Offering cafeteria plans to employees can save money for employers. Most cafeteria plans are not subject to Medicare taxes, and by allowing employees to defer income to these programs, employers generally pay less in payroll taxes. Cafeteria plans also can build employees’ loyalty within the company by saving them money and offering benefits they could not otherwise afford. If you offer your employees pretax medical insurance, you do so through a Section 125, or cafeteria, plan, which exempts their premiums from specific taxes. For some reason, you may need to refund an employee’s medical contributions. This may happen, for instance, if she stopped her medical coverage, but you did not stop her deductions in the payroll system.
With a Section 125 Cafeteria Plan, however, the employer may choose in this situation to offer the cost of the benefits as cash. The employee may use the money towards another benefit; though, if the employee receives cash, that money is taxed. A Section 125 Cafeteria Plan is an employer-sponsored benefits plan that lets employees pay for certain qualified medical expenses – such as health insurance premiums – on a pre-tax basis. On Aug. 6, 2007, the IRS issued proposed regulations governing Section 125 plans Ñ aka cafeteria plans Ñ reflecting several changes occurring since 1997, as well as incorporating new guidance. Employees can be given the opportunity to receive medical, dental, vision and other qualified benefits and contribute to the cost on a pre-tax basis in lieu of receiving taxable wages. Federal law requires that employers providing group health insurance must report the value of the coverage in Box 12 of employees’ W-2, under Code DD. This amount includes the total paid by the employer and its employees. Only specific types of coverage must be reported; others aren’t required or are optional.
Social Security Payroll Deduction Limit
As a result, the employer’s FICA, FUTA, SUTA, and Workers’ Compensation costs are also lower. Lower payroll taxes can also help reduce or eliminate the costs of offering the cafeteria plan. The primary advantage to employees is the range of healthcare options that allows them to use Section 125 money to fit their needs. Typically, they can use the pre-tax money to pay for health insurance premiums, retirement deposits, or other benefit options. If they don’t want any of the offered benefits, they may be able to choose alternatives; options may include cash or other taxable benefits, like supplemental life or disability insurance. Section 125 plans are an easy way for employees up to 40% of the costs of insurance premiums. An alternative to these plans are section 105 plans where employers reimburse employees for premiums they actually pay for, as opposed to pre-funding an account.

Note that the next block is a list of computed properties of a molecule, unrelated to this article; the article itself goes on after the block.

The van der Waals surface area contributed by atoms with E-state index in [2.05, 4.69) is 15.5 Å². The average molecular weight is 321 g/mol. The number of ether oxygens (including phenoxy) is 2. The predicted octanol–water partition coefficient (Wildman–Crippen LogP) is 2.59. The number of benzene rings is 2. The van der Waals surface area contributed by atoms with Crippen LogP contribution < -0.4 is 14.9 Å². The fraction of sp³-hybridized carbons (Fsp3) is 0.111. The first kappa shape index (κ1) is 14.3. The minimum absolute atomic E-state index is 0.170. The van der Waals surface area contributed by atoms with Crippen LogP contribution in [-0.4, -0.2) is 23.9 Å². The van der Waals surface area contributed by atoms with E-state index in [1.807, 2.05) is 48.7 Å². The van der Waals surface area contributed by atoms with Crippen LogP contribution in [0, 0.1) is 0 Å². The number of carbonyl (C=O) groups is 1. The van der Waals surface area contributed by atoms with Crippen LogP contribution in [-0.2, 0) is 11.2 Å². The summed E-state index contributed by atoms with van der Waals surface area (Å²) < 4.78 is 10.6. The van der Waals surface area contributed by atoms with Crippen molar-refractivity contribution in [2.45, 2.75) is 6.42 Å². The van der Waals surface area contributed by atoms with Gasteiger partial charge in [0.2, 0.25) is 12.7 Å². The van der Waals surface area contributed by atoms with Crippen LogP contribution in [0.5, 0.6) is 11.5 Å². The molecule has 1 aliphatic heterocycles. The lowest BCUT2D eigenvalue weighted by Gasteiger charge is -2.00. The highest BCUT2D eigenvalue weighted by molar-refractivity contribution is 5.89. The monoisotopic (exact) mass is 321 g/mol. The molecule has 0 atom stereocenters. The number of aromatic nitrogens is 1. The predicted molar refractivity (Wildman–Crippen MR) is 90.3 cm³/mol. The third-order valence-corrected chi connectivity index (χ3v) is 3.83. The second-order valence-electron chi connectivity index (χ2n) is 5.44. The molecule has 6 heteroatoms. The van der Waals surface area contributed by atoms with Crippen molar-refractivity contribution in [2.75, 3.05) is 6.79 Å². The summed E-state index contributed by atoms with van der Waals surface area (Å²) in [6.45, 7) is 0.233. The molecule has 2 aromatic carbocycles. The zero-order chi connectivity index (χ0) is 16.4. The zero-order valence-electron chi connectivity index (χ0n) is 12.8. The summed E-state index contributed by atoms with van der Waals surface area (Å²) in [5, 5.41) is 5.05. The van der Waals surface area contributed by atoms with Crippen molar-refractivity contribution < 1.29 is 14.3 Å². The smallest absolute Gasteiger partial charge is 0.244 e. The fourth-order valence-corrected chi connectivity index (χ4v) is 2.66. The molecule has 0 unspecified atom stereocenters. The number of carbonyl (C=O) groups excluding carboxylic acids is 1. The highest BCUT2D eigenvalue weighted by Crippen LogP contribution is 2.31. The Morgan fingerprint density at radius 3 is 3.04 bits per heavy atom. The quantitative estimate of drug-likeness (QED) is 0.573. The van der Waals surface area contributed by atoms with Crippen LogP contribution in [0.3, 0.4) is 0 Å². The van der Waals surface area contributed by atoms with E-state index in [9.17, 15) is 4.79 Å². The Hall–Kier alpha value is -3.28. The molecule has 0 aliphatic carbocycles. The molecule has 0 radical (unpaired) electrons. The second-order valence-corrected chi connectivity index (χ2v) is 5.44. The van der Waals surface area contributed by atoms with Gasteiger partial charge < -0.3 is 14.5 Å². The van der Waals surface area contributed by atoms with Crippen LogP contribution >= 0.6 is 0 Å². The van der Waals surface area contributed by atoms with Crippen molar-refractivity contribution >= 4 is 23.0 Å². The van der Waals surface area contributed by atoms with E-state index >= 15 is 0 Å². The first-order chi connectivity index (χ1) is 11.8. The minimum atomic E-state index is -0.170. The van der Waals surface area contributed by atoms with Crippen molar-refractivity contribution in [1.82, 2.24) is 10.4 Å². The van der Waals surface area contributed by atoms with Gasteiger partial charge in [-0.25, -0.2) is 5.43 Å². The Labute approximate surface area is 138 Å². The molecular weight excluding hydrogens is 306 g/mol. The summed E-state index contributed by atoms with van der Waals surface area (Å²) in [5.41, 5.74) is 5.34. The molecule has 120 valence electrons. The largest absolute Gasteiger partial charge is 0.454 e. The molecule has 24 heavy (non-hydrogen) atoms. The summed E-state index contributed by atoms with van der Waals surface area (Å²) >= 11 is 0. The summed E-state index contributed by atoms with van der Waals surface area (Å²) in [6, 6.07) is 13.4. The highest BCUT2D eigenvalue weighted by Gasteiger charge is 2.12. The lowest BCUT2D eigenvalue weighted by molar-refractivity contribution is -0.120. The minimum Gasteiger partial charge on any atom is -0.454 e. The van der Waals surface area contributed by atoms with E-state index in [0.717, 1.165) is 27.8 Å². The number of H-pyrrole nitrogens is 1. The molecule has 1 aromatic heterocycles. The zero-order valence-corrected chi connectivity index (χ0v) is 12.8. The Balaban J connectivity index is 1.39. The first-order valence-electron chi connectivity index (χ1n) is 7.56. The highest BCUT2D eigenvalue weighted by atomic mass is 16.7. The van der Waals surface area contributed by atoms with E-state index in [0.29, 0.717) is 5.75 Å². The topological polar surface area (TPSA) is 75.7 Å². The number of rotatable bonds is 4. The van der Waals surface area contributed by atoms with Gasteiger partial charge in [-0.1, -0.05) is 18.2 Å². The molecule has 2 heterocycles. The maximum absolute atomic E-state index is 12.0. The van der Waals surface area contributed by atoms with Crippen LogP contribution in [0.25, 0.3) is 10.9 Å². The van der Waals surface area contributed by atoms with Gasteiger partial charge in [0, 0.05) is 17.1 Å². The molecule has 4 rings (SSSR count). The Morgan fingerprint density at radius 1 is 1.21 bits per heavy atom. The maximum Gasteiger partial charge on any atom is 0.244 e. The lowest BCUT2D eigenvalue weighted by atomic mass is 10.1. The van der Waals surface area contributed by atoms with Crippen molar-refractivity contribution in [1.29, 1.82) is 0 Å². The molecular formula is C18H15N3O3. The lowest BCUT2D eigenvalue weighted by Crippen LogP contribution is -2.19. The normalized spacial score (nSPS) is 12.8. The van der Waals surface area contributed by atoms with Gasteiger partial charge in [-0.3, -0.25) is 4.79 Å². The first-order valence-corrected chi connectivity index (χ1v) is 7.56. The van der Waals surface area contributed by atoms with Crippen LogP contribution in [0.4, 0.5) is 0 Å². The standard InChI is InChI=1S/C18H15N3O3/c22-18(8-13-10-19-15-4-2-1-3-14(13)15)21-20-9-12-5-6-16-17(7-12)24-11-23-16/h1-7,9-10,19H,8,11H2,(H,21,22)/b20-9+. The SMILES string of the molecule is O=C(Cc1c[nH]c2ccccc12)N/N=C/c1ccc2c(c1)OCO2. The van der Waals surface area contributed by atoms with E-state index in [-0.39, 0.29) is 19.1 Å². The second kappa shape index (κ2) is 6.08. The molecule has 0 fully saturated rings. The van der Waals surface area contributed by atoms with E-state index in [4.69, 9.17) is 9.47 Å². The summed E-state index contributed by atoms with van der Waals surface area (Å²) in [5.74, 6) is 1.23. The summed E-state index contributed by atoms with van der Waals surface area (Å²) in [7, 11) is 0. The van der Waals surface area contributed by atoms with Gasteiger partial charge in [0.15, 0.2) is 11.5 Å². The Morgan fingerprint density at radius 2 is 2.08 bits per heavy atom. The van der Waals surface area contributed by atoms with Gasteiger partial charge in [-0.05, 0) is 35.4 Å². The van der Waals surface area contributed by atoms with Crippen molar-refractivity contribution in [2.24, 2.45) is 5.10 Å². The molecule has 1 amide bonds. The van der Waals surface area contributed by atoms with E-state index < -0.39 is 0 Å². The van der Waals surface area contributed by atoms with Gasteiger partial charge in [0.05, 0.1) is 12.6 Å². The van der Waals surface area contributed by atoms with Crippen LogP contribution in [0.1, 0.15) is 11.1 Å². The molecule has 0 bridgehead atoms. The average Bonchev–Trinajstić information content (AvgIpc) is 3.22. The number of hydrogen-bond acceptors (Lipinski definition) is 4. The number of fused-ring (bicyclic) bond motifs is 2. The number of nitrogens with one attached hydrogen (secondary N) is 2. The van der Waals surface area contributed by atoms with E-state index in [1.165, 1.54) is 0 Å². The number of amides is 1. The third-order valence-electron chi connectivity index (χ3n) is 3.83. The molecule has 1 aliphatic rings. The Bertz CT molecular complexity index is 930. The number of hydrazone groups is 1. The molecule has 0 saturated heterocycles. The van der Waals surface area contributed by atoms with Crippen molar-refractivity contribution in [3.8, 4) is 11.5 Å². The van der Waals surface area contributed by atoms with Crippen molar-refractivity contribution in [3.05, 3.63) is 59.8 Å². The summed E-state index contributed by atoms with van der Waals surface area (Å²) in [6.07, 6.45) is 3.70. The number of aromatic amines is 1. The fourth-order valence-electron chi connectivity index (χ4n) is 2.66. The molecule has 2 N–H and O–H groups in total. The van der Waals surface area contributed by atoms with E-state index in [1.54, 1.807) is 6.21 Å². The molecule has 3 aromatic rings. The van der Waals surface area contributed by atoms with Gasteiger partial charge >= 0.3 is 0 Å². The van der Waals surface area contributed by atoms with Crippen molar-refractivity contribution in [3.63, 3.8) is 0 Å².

Sec. 1.125-1, allows employers to offer only a choice between pay and health care benefits . Employees who opt in pay no taxes on the portion of their salary used for their share of the health care premium. Employees who opt out might do so because they have coverage through a spouse or partner; they may also need the additional pay, even though it is taxed.
Calculate how much you can save when your employees contribute money toward an FSA. In combination with group health insurance, a Premium Only Plan pays a portion of employee-paid insurance premiums on a pre-tax basis. This helps them save on health insurance costs while you save on certain payroll taxes.
You should verify that this information is reported correctly before filing your tax return. If you find a discrepancy on Form W-2, you should contact your employer immediately to have it corrected. Also, remember that these benefits are paid for with pre-tax dollars so they are not eligible to be used as a deduction on your return. For example, health insurance is a common benefit offered by these plans, but you cannot also use these costs as a medical deduction on Schedule A if you paid for them through your cafeteria plan. The employee advantages of enrolling in cafeteria plans are simple.